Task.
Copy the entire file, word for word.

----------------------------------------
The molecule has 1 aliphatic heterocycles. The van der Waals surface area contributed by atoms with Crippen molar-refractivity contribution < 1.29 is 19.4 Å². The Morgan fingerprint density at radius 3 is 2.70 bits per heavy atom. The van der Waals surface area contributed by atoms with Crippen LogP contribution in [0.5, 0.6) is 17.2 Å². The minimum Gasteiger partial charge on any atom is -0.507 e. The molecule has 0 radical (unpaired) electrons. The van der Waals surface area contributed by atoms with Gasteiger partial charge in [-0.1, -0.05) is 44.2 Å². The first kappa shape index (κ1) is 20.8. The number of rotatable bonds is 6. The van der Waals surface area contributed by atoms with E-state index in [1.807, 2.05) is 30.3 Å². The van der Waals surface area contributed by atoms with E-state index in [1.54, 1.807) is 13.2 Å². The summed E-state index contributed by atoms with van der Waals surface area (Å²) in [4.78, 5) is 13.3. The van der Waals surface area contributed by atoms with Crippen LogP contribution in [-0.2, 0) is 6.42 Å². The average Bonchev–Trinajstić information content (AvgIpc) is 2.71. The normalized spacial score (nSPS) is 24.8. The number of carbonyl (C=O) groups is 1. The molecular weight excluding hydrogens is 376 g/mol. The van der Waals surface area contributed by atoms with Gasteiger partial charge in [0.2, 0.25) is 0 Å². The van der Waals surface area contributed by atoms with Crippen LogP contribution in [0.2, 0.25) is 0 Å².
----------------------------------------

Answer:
The molecule has 1 aliphatic heterocycles. The van der Waals surface area contributed by atoms with Crippen molar-refractivity contribution < 1.29 is 19.4 Å². The Morgan fingerprint density at radius 3 is 2.70 bits per heavy atom. The van der Waals surface area contributed by atoms with Crippen LogP contribution in [0.5, 0.6) is 17.2 Å². The minimum Gasteiger partial charge on any atom is -0.507 e. The molecule has 0 radical (unpaired) electrons. The van der Waals surface area contributed by atoms with Gasteiger partial charge in [-0.1, -0.05) is 44.2 Å². The first kappa shape index (κ1) is 20.8. The number of rotatable bonds is 6. The van der Waals surface area contributed by atoms with E-state index in [1.807, 2.05) is 30.3 Å². The van der Waals surface area contributed by atoms with E-state index in [1.54, 1.807) is 13.2 Å². The summed E-state index contributed by atoms with van der Waals surface area (Å²) in [4.78, 5) is 13.3. The van der Waals surface area contributed by atoms with Crippen LogP contribution in [-0.2, 0) is 6.42 Å². The average Bonchev–Trinajstić information content (AvgIpc) is 2.71. The normalized spacial score (nSPS) is 24.8. The number of carbonyl (C=O) groups is 1. The molecular weight excluding hydrogens is 376 g/mol. The van der Waals surface area contributed by atoms with Gasteiger partial charge in [0.2, 0.25) is 0 Å². The van der Waals surface area contributed by atoms with Crippen LogP contribution in [0.2, 0.25) is 0 Å².